Fire, Flood and Plague Can’t Topple Malibu Budget

Malibu City Council Members and city staff discuss business during the city’s second-ever entirely remote meeting, held Monday during the ongoing COVID-19 emergency.

Mere weeks after dire predictions of a budget shortfall after revenue fell by millions due to the ongoing COVID-19 pandemic, City Manager Reva Feldman, during the most recent virtual city council meeting on Monday, April 27, announced the preliminary fiscal year 2020-21 budget currently predicted a five-digit deficit, although city staff was still working to break even.

“Certainly, some belt tightening went on, but I think for this very moment in time, we can breathe a little bit,” Feldman told council. This was the third fiscal year in a row to be hard hit, with the 2019-20 budget reeling following the Woolsey Fire of November 2018 and proceeding heavy rain.

The proposed budget, which will be discussed during a meeting on Wednesday, April 29, (and written about in the May 7 print edition of The Malibu Times) predicts a total of $54.51 million in revenue and $62.71 million in expenses, with a general fund annual revenue of $30.13 million and general fund annual expenditures for ongoing city operations of $30.16 million. 

One area of the budget targeted by city staff as a possible increased revenue stream was the fee associated with launching an appeal to the Malibu Planning Department.

According to information provided by staff, the current fee of $500 represents pennies on the dollar when it comes to the average cost such appeals incur on the city—the process runs up an average of 50 hours of staff time per appeal which, at a staff rate of $175 per hour, costs the city $8,750. That means—as council members emphasized during the Monday hearing—each appeal costs taxpayers $8,250. Notably, the fee prior to 2011 stood at “25 percent of the original fee with a $1,000 minimum”; however, Council Member Jefferson “Zuma Jay” Wagner, who was then on his first term on council, recalled that was reduced following a public outcry over the high cost.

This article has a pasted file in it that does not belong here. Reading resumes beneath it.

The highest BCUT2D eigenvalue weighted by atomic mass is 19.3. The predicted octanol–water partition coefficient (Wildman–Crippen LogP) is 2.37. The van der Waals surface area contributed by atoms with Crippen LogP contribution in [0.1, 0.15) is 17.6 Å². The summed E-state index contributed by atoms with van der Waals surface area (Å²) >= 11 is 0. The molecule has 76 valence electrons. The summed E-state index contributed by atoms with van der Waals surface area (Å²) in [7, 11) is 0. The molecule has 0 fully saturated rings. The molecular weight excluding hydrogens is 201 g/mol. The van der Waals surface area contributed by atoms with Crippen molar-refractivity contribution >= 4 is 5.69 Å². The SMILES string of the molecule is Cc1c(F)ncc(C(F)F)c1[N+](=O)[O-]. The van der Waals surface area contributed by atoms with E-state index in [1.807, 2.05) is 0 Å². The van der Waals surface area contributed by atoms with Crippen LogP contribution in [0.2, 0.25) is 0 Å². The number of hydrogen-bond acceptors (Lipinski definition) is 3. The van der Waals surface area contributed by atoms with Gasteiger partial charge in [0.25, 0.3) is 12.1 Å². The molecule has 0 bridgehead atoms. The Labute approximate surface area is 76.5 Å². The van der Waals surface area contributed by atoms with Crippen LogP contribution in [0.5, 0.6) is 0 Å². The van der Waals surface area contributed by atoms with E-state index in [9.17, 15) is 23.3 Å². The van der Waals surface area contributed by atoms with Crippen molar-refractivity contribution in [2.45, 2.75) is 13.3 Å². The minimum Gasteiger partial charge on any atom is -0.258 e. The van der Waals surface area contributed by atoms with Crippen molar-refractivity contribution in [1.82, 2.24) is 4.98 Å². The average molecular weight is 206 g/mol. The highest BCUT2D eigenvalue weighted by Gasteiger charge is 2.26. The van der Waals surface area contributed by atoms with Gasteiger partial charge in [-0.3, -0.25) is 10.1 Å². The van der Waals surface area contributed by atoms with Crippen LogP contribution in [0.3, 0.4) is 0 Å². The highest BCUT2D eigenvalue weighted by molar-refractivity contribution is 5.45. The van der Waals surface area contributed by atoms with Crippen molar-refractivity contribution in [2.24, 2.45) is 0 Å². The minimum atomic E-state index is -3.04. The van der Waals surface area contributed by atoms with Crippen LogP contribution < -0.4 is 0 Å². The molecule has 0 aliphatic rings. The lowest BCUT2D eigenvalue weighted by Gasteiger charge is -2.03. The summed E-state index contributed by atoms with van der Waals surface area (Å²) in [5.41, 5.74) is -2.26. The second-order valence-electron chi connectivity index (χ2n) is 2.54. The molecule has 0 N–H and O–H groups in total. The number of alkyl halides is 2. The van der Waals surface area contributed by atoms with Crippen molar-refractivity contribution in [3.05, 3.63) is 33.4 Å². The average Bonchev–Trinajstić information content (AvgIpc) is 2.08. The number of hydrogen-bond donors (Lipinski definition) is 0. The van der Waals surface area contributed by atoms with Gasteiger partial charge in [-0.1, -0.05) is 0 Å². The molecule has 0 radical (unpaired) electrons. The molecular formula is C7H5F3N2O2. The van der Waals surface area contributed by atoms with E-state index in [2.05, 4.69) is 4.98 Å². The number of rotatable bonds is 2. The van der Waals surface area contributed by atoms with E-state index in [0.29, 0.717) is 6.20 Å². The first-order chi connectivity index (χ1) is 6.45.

Several residents—including two planning commissioners—called in to decry the city’s plan to raise fees “over 1,650 percent.” However, Assistant City Manager Lisa Soghor insisted, that was never the intention.

“In no way was staff recommending that the fee should be set to $8,000,” Soghor responded after the flurry of public comments. 

Council members weighed in that they did not believe the $8,750 number was a staff suggestion, either—nor would that be reasonable.

“I don’t think a lot of people in town would appreciate that,” Wagner said, with Council Member Rick Mullen adding that it was “very important that the common man” have the ability to weigh in without a financial barrier.

“If this could go up even a few hundred dollars, it would help offset the cost to us, so I think something like 750, something like that, seems like it would help offset our cost,” Mayor Karen Farrer suggested. Council voted unanimously, 5-0, to move forward with that suggestion.